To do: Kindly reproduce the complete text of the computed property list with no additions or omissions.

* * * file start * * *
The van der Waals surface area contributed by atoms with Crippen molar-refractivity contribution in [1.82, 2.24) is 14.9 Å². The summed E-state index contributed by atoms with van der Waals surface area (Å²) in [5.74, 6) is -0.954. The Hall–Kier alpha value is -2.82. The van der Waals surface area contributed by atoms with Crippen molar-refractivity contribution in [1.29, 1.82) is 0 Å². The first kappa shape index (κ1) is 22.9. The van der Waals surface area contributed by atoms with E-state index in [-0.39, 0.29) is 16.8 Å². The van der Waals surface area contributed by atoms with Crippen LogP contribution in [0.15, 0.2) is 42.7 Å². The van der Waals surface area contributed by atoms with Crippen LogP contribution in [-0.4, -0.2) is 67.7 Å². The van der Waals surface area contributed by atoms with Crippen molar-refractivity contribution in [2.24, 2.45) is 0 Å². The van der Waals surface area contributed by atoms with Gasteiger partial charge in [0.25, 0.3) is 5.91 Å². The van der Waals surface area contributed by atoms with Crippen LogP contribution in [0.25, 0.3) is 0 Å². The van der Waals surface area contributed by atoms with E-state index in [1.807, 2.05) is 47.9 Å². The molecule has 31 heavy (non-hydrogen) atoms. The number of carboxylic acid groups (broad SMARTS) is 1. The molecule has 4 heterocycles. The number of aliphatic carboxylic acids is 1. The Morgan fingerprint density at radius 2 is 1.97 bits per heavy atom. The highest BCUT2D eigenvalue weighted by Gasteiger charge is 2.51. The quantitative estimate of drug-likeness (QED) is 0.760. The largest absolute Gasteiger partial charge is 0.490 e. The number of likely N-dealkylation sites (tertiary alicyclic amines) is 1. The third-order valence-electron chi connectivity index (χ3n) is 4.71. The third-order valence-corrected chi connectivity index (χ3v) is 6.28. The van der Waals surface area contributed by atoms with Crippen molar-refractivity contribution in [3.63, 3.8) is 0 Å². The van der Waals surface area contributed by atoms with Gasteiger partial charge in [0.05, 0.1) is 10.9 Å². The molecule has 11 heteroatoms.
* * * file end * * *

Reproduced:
The van der Waals surface area contributed by atoms with Crippen molar-refractivity contribution in [1.82, 2.24) is 14.9 Å². The summed E-state index contributed by atoms with van der Waals surface area (Å²) in [5.74, 6) is -0.954. The Hall–Kier alpha value is -2.82. The van der Waals surface area contributed by atoms with Crippen molar-refractivity contribution in [1.29, 1.82) is 0 Å². The first kappa shape index (κ1) is 22.9. The van der Waals surface area contributed by atoms with E-state index in [-0.39, 0.29) is 16.8 Å². The van der Waals surface area contributed by atoms with Crippen LogP contribution in [0.15, 0.2) is 42.7 Å². The van der Waals surface area contributed by atoms with Crippen LogP contribution in [-0.4, -0.2) is 67.7 Å². The van der Waals surface area contributed by atoms with Crippen molar-refractivity contribution in [2.24, 2.45) is 0 Å². The van der Waals surface area contributed by atoms with Gasteiger partial charge in [0.25, 0.3) is 5.91 Å². The van der Waals surface area contributed by atoms with Crippen LogP contribution in [0.25, 0.3) is 0 Å². The van der Waals surface area contributed by atoms with E-state index in [1.807, 2.05) is 47.9 Å². The molecule has 31 heavy (non-hydrogen) atoms. The number of carboxylic acid groups (broad SMARTS) is 1. The molecule has 4 heterocycles. The number of aliphatic carboxylic acids is 1. The Morgan fingerprint density at radius 2 is 1.97 bits per heavy atom. The highest BCUT2D eigenvalue weighted by Gasteiger charge is 2.51. The quantitative estimate of drug-likeness (QED) is 0.760. The largest absolute Gasteiger partial charge is 0.490 e. The number of likely N-dealkylation sites (tertiary alicyclic amines) is 1. The third-order valence-electron chi connectivity index (χ3n) is 4.71. The third-order valence-corrected chi connectivity index (χ3v) is 6.28. The van der Waals surface area contributed by atoms with Crippen molar-refractivity contribution in [3.63, 3.8) is 0 Å². The van der Waals surface area contributed by atoms with Gasteiger partial charge in [0.05, 0.1) is 10.9 Å². The molecule has 11 heteroatoms.